Harnad, S. (2001) Back to the Oral Tradition. [Comments on Roger Chartier's Paper: "Readers and Readings in the
Electronic Age"] http://www.text-e.org/

Back to the Oral Tradition

Stevan Harnad

It seems to me that Roger Chartier http://www.text-e.org/ does not reach back far enough in his search for the precursors and constituents of the online age. In many ways, it is restoring the mode and even the tempo of the interaction of human minds to those of the oral tradition. Oral/aural interactions occur at around the speed of thought, to which the brain is optimally adapted [1], at least in its real-time, online functions. Reading, and especially writing, were always solo, off-line
functions, in the Codex as well as the Gutenberg age. The speed of interaction was reduced orders of magnitude by the sluggish turnaround time of handwriting and even print, although their scale and scope, and of course their all-important permanence and accuracy, were incomparably enhanced by the new scripted tradition.

But now, in the PostGutenberg Galaxy of online skywriting/reading, the dialogic cycles of interaction among human minds have at last been returned to something much closer to the speed of thought, yet retaining and even hyperextending the power and advantages of the lapidary medium (verba volant, scripta manent). [2,3]

> the 'book' [can be contrasted with] the free and spontaneous electronic
> communication which allows everyone to circulate their thoughts and
> works on the Web. This division... could help [explain] the major
> differences between, on the one hand, spontaneous texts released onto
> the web, and on the other, vetted, edited writings.
That dynamic communication (but not its global scale) is a throwback to the oral tradition. The static digital book, whether on-paper or on-line, drastically constrained the freedom and spontaneity. But the possibility of skywriting -- appending graffiti to everything that appears in the digital skies -- can breathe interactive life into the dead pages of books, opening on-line dialogues with the written word even after the author is deceased. [4,5]

None of this has anything to do with the orthogonal dimensions of published/unpublished or vetted/unvetted, which are, and always have been, merely quality-control tags sign-posting the corpus, whether on-paper or on-line. [6]

> Another element [that] could... turn the world of digital
> technology on its head [is] the possibility of detaching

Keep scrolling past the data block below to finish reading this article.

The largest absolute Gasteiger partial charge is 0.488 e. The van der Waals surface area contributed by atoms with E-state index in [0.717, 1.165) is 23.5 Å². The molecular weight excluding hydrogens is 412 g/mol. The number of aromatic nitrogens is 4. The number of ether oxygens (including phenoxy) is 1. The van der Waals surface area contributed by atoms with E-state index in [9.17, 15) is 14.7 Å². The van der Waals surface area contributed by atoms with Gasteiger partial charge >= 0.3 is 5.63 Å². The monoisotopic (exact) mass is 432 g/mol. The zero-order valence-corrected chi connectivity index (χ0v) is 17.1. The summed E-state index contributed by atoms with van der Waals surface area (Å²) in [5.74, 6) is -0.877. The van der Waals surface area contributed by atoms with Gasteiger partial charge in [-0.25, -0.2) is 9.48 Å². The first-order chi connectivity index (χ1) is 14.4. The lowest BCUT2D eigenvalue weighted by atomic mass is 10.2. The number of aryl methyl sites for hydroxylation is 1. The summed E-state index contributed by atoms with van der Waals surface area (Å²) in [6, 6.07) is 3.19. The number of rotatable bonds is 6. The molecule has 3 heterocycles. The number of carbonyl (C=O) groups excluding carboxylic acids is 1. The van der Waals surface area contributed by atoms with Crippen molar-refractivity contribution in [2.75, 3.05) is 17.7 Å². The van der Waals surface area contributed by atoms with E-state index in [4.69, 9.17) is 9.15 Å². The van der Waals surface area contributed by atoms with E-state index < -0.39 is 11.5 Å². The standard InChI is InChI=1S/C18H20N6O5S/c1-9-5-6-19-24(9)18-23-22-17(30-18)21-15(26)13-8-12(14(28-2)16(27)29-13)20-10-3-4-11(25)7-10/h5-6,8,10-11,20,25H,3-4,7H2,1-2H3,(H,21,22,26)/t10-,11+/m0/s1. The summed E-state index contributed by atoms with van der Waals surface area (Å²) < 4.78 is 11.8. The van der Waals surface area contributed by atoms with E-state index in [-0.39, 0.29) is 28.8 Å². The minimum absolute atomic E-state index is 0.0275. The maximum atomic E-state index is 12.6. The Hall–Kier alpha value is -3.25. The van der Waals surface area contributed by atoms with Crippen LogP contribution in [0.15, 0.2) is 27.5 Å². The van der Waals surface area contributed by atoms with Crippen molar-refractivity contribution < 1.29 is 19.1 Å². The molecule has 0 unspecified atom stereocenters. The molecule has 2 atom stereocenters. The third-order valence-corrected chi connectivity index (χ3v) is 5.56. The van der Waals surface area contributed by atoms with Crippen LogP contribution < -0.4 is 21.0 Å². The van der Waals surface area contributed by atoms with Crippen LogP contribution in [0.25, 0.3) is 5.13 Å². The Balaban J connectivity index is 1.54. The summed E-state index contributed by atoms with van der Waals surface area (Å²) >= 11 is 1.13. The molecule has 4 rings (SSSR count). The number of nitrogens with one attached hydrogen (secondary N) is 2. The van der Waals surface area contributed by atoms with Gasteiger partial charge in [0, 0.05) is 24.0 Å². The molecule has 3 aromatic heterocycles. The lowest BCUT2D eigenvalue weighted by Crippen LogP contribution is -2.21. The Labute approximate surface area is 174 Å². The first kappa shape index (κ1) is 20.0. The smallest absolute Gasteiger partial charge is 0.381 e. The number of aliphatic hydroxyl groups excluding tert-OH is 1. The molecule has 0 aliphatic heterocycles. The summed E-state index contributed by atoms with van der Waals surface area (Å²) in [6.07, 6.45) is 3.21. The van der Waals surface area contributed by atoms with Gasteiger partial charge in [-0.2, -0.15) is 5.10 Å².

> the transmission of electronic text from the computer...
> through the creation of electronic ink and 'paper'.
"Virtual books" -- digital peripherals that simulate as much as we want to retain of the look and feel of books -- are not advances but throw-backs. It is not at all clear how many of those familiar features of books are really optimal and how many are merely habitual. But there is no doubt that what is really revolutionary about e-texts is their navigability [7] and interactivity [4,5] and not their papyromimetic capacity.
> Electronic texts could thus be emancipated from the constraints
> inherent to the screens we are familiar with. This would break the bond
> (a source of profit for some) between the trade of electronic machines
> and on-line publishing.
Until and unless book authors elect to give away their texts [8] as the authors or refereed research do [9] (and I doubt they ever will: why should they?), the similarities between on-paper and on-line books will far out-weigh their differences (insofar as trade matters are concerned).
> the electronic revolution, which at first seems universal,
> can also deepen, rather than reduce inequalities. A new 'illiteracy'
> could emerge, no longer defined by the inability to read and write, but
> by the impossibility of gaining access to the new forms of transmission
> of writing -- which, to say the least, do not come free.
I think this often repeated worry is too pessimistic. The main use of online networks by the public will be for advertising and sales. That guarantees that every effort will be made to maximize access for all. The give-away literature will simply be the flea that rides for free on the tail of this vast commercial dog.
> An electronic correspondence between authors and readers - now transformed
> into co-authors of a book kept open through their comments and
> interventions - allows for an author-reader relationship, close in kind
> to that to which some ancient authors aspired but hard to achieve with